Out in the chill for my daily hike. Park in the State Park, bundle up, slip on my boots and take off.  Down the Fall Creek Trail--familiar, default trail.  Suddenly, a yellow ribbon blocking the way--trail closed for repairs.  Veer off and pick up something Creek Trail (can't remember the name--so familiar I don't even know it's name).  Press on with my familiar journey.

But, what's that?  I look up and there along the edge of the valley are people walking.  Another trail!! (When did they carve that one?) I went on toward the end of the trail I was on determined to take the new trail back. There is was, mostly hidden with brown leaves.  I was excited to find a new way through the old forest.  I was alert to the mud hidden under the leaves.  The virgin trail was uneven, not pressed down by thousands of feet.

It took me longer on the new trail to return to my car.  I had to pay more attention to where I was going. I had to look further ahead to see where the trail emerged from under the burden of leaves.

And a cool thing happened.  I saw the old forest from a new angle.  I had a different perspective.  The creek (still can't remember it's name) looked different from this vantage point.  I saw a white-tail deer gliding over dead logs into the deeper forest.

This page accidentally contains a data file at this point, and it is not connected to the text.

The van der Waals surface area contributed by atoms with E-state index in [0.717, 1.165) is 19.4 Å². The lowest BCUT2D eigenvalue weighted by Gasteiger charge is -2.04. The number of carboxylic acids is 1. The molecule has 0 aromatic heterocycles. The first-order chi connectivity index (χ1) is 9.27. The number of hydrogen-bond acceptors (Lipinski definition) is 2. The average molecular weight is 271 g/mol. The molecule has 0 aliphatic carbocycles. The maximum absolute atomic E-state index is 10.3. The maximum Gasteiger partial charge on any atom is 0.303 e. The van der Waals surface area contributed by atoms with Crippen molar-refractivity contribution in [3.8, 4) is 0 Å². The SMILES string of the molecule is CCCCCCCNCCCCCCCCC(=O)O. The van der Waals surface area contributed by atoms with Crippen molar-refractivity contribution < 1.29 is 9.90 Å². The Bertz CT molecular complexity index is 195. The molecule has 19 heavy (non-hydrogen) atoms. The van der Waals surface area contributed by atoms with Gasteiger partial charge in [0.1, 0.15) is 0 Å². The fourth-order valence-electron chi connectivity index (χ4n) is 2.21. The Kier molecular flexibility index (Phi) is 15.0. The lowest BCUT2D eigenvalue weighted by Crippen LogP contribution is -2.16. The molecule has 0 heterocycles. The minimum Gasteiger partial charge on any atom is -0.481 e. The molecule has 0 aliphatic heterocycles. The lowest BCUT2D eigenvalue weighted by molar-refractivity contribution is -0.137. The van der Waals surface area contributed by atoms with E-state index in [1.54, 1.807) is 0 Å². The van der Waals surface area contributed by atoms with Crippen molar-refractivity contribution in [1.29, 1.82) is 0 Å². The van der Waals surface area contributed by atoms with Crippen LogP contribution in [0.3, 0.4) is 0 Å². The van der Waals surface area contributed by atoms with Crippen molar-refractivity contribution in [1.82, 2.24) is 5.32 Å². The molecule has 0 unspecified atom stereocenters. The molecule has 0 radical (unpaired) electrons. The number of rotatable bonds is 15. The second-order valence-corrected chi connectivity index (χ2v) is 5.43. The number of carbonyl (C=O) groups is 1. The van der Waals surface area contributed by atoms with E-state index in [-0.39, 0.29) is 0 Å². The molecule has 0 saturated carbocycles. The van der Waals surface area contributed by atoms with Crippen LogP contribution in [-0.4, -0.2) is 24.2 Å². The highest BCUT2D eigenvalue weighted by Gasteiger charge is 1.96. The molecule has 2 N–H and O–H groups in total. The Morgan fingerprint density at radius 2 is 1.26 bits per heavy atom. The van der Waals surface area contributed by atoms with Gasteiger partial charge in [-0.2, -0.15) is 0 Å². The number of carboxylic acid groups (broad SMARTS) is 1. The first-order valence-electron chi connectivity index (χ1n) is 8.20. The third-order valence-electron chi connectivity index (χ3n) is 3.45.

I thought, "This is what it is like trying to live out New Year's Resolutions.  We are in the same forest of our lives, our old trails and patterns are familiar and we can often navigate them with speed.  But, when we take off in a new direction, when we try something that we haven't tried before, it takes longer.  We don't make as good a time."

But, when we slow down and our senses are on tip-toe, we get a new perspective.  We see things in a new light.  We open ourselves to appreciate the fullness of the life we are living.

It takes a little more patience to travel a new trail.  So, be kind to yourself as you navigate your way in the old forest of activities.  Don't beat yourself up when you have to give up something else.  You may slip and fall, but don't just lay there and give up the journey.  New trails can be risky, but they can open our eyes to the old world in a new way.